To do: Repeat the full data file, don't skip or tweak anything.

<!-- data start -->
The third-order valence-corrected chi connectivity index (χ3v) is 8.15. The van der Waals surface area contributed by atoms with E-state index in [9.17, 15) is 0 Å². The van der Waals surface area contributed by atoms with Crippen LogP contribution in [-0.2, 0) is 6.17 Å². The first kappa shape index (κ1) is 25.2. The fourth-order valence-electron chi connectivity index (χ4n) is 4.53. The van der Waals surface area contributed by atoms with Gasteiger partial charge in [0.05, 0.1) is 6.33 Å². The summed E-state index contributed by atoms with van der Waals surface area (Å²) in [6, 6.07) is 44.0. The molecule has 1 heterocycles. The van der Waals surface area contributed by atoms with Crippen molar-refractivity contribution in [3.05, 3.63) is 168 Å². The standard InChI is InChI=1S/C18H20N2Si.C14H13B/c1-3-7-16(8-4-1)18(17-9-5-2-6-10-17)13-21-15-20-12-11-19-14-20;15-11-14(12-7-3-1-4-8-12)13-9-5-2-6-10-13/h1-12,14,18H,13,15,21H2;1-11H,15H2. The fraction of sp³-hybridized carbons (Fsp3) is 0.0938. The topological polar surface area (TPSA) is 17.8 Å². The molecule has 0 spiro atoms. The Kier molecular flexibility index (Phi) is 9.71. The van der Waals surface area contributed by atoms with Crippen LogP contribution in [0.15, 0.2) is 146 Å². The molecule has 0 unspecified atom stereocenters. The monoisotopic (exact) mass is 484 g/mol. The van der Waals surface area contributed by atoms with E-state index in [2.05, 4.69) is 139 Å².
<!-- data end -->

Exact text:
The third-order valence-corrected chi connectivity index (χ3v) is 8.15. The van der Waals surface area contributed by atoms with E-state index in [9.17, 15) is 0 Å². The van der Waals surface area contributed by atoms with Crippen LogP contribution in [-0.2, 0) is 6.17 Å². The first kappa shape index (κ1) is 25.2. The fourth-order valence-electron chi connectivity index (χ4n) is 4.53. The van der Waals surface area contributed by atoms with Gasteiger partial charge in [0.05, 0.1) is 6.33 Å². The summed E-state index contributed by atoms with van der Waals surface area (Å²) in [6, 6.07) is 44.0. The molecule has 1 heterocycles. The van der Waals surface area contributed by atoms with Crippen molar-refractivity contribution in [3.05, 3.63) is 168 Å². The standard InChI is InChI=1S/C18H20N2Si.C14H13B/c1-3-7-16(8-4-1)18(17-9-5-2-6-10-17)13-21-15-20-12-11-19-14-20;15-11-14(12-7-3-1-4-8-12)13-9-5-2-6-10-13/h1-12,14,18H,13,15,21H2;1-11H,15H2. The fraction of sp³-hybridized carbons (Fsp3) is 0.0938. The topological polar surface area (TPSA) is 17.8 Å². The molecule has 0 spiro atoms. The Kier molecular flexibility index (Phi) is 9.71. The van der Waals surface area contributed by atoms with Crippen LogP contribution in [0.15, 0.2) is 146 Å². The molecule has 0 unspecified atom stereocenters. The monoisotopic (exact) mass is 484 g/mol. The van der Waals surface area contributed by atoms with E-state index in [2.05, 4.69) is 139 Å².